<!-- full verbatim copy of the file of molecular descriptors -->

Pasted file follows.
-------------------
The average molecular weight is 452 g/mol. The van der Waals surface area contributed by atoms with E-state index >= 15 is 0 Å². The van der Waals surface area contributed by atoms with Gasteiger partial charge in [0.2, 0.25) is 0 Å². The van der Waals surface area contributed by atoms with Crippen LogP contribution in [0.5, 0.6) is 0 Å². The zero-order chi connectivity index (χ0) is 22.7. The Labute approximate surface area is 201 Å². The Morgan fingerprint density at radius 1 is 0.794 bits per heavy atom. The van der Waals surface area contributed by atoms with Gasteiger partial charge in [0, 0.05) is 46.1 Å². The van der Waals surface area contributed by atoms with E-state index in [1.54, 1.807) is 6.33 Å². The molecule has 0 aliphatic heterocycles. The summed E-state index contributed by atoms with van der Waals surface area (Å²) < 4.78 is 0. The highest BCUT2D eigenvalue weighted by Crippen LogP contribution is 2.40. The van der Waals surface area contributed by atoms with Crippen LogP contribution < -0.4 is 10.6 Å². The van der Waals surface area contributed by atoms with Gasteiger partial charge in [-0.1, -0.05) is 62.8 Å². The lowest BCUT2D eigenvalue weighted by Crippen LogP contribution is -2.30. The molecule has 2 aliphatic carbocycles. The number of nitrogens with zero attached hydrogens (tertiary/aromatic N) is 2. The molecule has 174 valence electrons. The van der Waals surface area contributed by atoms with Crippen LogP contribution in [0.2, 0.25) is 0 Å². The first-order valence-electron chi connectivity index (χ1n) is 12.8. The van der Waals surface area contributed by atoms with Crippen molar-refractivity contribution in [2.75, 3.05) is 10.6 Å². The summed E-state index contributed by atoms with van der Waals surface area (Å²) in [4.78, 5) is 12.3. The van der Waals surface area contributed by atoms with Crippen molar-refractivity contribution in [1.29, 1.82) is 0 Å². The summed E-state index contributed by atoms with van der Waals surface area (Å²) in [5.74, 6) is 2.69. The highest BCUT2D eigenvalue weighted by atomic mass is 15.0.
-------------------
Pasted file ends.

The average molecular weight is 452 g/mol. The van der Waals surface area contributed by atoms with E-state index >= 15 is 0 Å². The van der Waals surface area contributed by atoms with Gasteiger partial charge in [0.2, 0.25) is 0 Å². The van der Waals surface area contributed by atoms with Crippen LogP contribution in [0.5, 0.6) is 0 Å². The zero-order chi connectivity index (χ0) is 22.7. The Labute approximate surface area is 201 Å². The Morgan fingerprint density at radius 1 is 0.794 bits per heavy atom. The van der Waals surface area contributed by atoms with Gasteiger partial charge in [0, 0.05) is 46.1 Å². The van der Waals surface area contributed by atoms with E-state index in [1.54, 1.807) is 6.33 Å². The molecule has 0 aliphatic heterocycles. The summed E-state index contributed by atoms with van der Waals surface area (Å²) < 4.78 is 0. The highest BCUT2D eigenvalue weighted by Crippen LogP contribution is 2.40. The van der Waals surface area contributed by atoms with Crippen LogP contribution < -0.4 is 10.6 Å². The van der Waals surface area contributed by atoms with Gasteiger partial charge in [-0.1, -0.05) is 62.8 Å². The lowest BCUT2D eigenvalue weighted by Crippen LogP contribution is -2.30. The molecule has 2 aliphatic carbocycles. The number of nitrogens with zero attached hydrogens (tertiary/aromatic N) is 2. The molecule has 174 valence electrons. The van der Waals surface area contributed by atoms with Crippen LogP contribution in [0.2, 0.25) is 0 Å². The first-order valence-electron chi connectivity index (χ1n) is 12.8. The van der Waals surface area contributed by atoms with Crippen molar-refractivity contribution in [2.75, 3.05) is 10.6 Å². The summed E-state index contributed by atoms with van der Waals surface area (Å²) in [4.78, 5) is 12.3. The van der Waals surface area contributed by atoms with Crippen molar-refractivity contribution in [1.29, 1.82) is 0 Å². The summed E-state index contributed by atoms with van der Waals surface area (Å²) in [5.74, 6) is 2.69. The highest BCUT2D eigenvalue weighted by atomic mass is 15.0.